Subject(s)
COVID-19/epidemiology , Pregnancy Complications, Infectious/epidemiology , Pregnancy Complications, Infectious/virology , Adult , COVID-19/complications , COVID-19/diagnosis , Female , Hospitalization , Humans , Massachusetts , Pregnancy , Pregnancy Complications, Infectious/diagnosis , Prevalence , Prospective Studies , Socioeconomic Factors , Young Adult
6.
JAMA Netw Open ; 3(12): e2030455, 2020 12 01.
Article in English | MEDLINE | ID: covidwho-985883

ABSTRACT

Importance: Biological data are lacking with respect to risk of vertical transmission and mechanisms of fetoplacental protection in maternal severe acute respiratory syndrome coronavirus 2 (SARS-CoV-2) infection. Objective: To quantify SARS-CoV-2 viral load in maternal and neonatal biofluids, transplacental passage of anti-SARS-CoV-2 antibody, and incidence of fetoplacental infection. Design, Setting, and Participants: This cohort study was conducted among pregnant women presenting for care at 3 tertiary care centers in Boston, Massachusetts. Women with reverse transcription-polymerase chain reaction (RT-PCR) results positive for SARS-CoV-2 were recruited from April 2 to June 13, 2020, and follow-up occurred through July 10, 2020. Contemporaneous participants without SARS-CoV-2 infection were enrolled as a convenience sample from pregnant women with RT-PCR results negative for SARS-CoV-2. Exposures: SARS-CoV-2 infection in pregnancy, defined by nasopharyngeal swab RT-PCR. Main Outcomes and Measures: The main outcomes were SARS-CoV-2 viral load in maternal plasma or respiratory fluids and umbilical cord plasma, quantification of anti-SARS-CoV-2 antibodies in maternal and cord plasma, and presence of SARS-CoV-2 RNA in the placenta. Results: Among 127 pregnant women enrolled, 64 with RT-PCR results positive for SARS-CoV-2 (mean [SD] age, 31.6 [5.6] years) and 63 with RT-PCR results negative for SARS-CoV-2 (mean [SD] age, 33.9 [5.4] years) provided samples for analysis. Of women with SARS-CoV-2 infection, 23 (36%) were asymptomatic, 22 (34%) had mild disease, 7 (11%) had moderate disease, 10 (16%) had severe disease, and 2 (3%) had critical disease. In viral load analyses among 107 women, there was no detectable viremia in maternal or cord blood and no evidence of vertical transmission. Among 77 neonates tested in whom SARS-CoV-2 antibodies were quantified in cord blood, 1 had detectable immunoglobuilin M to nucleocapsid. Among 88 placentas tested, SARS-CoV-2 RNA was not detected in any. In antibody analyses among 37 women with SARS-CoV-2 infection, anti-receptor binding domain immunoglobin G was detected in 24 women (65%) and anti-nucleocapsid was detected in 26 women (70%). Mother-to-neonate transfer of anti-SARS-CoV-2 antibodies was significantly lower than transfer of anti-influenza hemagglutinin A antibodies (mean [SD] cord-to-maternal ratio: anti-receptor binding domain immunoglobin G, 0.72 [0.57]; anti-nucleocapsid, 0.74 [0.44]; anti-influenza, 1.44 [0.80]; P < .001). Nonoverlapping placental expression of SARS-CoV-2 receptors angiotensin-converting enzyme 2 and transmembrane serine protease 2 was noted. Conclusions and Relevance: In this cohort study, there was no evidence of placental infection or definitive vertical transmission of SARS-CoV-2. Transplacental transfer of anti-SARS-CoV-2 antibodies was inefficient. Lack of viremia and reduced coexpression and colocalization of placental angiotensin-converting enzyme 2 and transmembrane serine protease 2 may serve as protective mechanisms against vertical transmission.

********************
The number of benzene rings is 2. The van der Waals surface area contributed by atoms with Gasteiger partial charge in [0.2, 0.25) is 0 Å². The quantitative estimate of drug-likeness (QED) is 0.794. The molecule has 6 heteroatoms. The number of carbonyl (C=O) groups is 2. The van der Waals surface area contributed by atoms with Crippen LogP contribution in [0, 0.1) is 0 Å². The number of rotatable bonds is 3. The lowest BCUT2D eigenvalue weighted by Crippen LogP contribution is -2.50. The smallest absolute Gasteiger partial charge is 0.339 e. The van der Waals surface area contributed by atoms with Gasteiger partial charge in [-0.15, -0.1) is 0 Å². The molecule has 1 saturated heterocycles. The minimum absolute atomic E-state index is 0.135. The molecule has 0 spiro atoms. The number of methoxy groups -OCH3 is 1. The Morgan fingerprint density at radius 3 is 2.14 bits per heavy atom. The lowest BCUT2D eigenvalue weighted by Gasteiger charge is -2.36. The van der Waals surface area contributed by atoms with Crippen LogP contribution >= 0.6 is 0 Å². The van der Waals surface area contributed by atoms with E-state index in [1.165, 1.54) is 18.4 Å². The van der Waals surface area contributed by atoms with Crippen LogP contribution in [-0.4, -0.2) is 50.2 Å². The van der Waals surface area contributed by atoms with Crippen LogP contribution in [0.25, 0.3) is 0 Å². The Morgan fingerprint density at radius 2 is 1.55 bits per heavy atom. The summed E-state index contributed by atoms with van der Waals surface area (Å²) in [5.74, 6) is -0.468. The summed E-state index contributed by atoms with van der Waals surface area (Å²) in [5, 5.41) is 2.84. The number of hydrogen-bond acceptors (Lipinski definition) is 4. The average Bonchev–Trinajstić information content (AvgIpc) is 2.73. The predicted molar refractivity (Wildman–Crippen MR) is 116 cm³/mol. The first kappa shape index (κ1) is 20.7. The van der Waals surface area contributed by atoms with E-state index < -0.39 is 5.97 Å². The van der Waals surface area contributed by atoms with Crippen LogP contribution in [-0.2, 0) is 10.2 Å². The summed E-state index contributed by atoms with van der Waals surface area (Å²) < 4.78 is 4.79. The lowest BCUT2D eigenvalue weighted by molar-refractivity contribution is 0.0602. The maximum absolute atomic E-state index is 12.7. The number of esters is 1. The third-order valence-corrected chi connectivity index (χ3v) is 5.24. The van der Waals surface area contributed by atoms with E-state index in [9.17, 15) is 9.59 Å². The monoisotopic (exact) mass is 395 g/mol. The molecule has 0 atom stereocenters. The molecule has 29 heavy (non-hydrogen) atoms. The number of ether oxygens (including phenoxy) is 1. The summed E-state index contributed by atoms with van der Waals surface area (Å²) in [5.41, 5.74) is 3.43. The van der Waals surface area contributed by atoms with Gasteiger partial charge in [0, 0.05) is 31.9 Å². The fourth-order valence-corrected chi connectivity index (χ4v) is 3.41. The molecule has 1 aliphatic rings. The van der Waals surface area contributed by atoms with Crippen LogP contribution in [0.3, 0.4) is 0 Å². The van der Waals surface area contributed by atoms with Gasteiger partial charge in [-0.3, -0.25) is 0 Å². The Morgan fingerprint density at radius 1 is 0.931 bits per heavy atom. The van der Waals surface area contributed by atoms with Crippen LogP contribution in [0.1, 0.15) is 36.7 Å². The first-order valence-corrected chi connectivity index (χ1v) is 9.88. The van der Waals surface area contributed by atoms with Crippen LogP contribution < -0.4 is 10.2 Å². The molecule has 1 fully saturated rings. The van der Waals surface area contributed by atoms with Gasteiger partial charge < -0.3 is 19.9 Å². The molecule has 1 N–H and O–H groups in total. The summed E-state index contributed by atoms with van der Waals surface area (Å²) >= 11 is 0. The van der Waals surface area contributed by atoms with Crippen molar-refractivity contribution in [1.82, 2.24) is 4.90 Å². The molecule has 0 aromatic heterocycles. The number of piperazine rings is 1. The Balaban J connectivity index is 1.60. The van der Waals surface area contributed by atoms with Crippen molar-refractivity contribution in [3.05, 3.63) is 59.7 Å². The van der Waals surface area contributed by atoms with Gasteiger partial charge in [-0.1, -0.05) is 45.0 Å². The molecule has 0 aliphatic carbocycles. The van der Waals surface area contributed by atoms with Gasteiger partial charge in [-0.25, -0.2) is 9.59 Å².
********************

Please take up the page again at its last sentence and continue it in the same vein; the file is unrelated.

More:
Subject(s)
Antibodies, Viral/immunology , COVID-19/immunology , Fetal Blood/immunology , Immunity, Maternally-Acquired/immunology , Infectious Disease Transmission, Vertical/statistics & numerical data , Placenta/metabolism , Pregnancy Complications, Infectious/immunology , SARS-CoV-2/immunology , Adult , Angiotensin-Converting Enzyme 2/metabolism , COVID-19/blood , COVID-19/transmission , COVID-19 Serological Testing , Case-Control Studies , Cohort Studies , Coronavirus Nucleocapsid Proteins/immunology , Female , Fetal Blood/virology , Humans , Immunoglobulin G/immunology , Immunoglobulin M/immunology , Infant, Newborn , Influenza A virus/immunology , Male , Phosphoproteins/immunology , Placenta/pathology , Placenta/virology , Pregnancy , Pregnancy Complications, Infectious/blood , Prospective Studies , RNA, Viral/metabolism , Receptors, Coronavirus/metabolism , Serine Endopeptidases/metabolism , Severity of Illness Index , Spike Glycoprotein, Coronavirus/immunology , Viral Load
8.
Int J Gynaecol Obstet ; 151(2): 293-295, 2020 11.
Article in English | MEDLINE | ID: covidwho-690925
SELECTION OF CITATIONS
SEARCH DETAIL